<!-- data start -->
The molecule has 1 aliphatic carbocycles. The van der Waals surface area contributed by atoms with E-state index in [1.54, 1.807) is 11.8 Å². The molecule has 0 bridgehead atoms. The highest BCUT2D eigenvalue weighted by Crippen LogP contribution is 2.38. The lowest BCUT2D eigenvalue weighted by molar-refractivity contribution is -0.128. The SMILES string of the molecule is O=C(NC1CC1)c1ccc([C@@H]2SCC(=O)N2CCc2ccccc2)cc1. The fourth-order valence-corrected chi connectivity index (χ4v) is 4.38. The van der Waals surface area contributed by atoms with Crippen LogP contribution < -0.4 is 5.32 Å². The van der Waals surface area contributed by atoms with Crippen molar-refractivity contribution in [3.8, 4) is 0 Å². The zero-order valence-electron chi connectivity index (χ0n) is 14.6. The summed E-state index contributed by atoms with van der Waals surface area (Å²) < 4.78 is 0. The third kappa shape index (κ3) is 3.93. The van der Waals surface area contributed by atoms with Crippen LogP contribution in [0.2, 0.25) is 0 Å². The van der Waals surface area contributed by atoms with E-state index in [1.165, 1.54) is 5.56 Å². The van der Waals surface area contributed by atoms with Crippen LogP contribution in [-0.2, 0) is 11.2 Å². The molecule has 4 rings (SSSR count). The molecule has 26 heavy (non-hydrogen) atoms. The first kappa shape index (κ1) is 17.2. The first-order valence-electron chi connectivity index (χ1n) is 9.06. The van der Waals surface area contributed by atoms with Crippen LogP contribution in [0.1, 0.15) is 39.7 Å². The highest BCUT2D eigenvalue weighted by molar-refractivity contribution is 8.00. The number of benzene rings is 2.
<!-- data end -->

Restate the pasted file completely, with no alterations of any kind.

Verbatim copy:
The molecule has 1 aliphatic carbocycles. The van der Waals surface area contributed by atoms with E-state index in [1.54, 1.807) is 11.8 Å². The molecule has 0 bridgehead atoms. The highest BCUT2D eigenvalue weighted by Crippen LogP contribution is 2.38. The lowest BCUT2D eigenvalue weighted by molar-refractivity contribution is -0.128. The SMILES string of the molecule is O=C(NC1CC1)c1ccc([C@@H]2SCC(=O)N2CCc2ccccc2)cc1. The fourth-order valence-corrected chi connectivity index (χ4v) is 4.38. The van der Waals surface area contributed by atoms with Crippen LogP contribution < -0.4 is 5.32 Å². The van der Waals surface area contributed by atoms with Crippen molar-refractivity contribution in [3.8, 4) is 0 Å². The zero-order valence-electron chi connectivity index (χ0n) is 14.6. The summed E-state index contributed by atoms with van der Waals surface area (Å²) < 4.78 is 0. The third kappa shape index (κ3) is 3.93. The van der Waals surface area contributed by atoms with Crippen LogP contribution in [0.2, 0.25) is 0 Å². The van der Waals surface area contributed by atoms with E-state index in [1.165, 1.54) is 5.56 Å². The van der Waals surface area contributed by atoms with Crippen LogP contribution in [-0.2, 0) is 11.2 Å². The molecule has 4 rings (SSSR count). The molecule has 26 heavy (non-hydrogen) atoms. The first kappa shape index (κ1) is 17.2. The first-order valence-electron chi connectivity index (χ1n) is 9.06. The van der Waals surface area contributed by atoms with Crippen LogP contribution in [0.1, 0.15) is 39.7 Å². The highest BCUT2D eigenvalue weighted by molar-refractivity contribution is 8.00. The number of benzene rings is 2.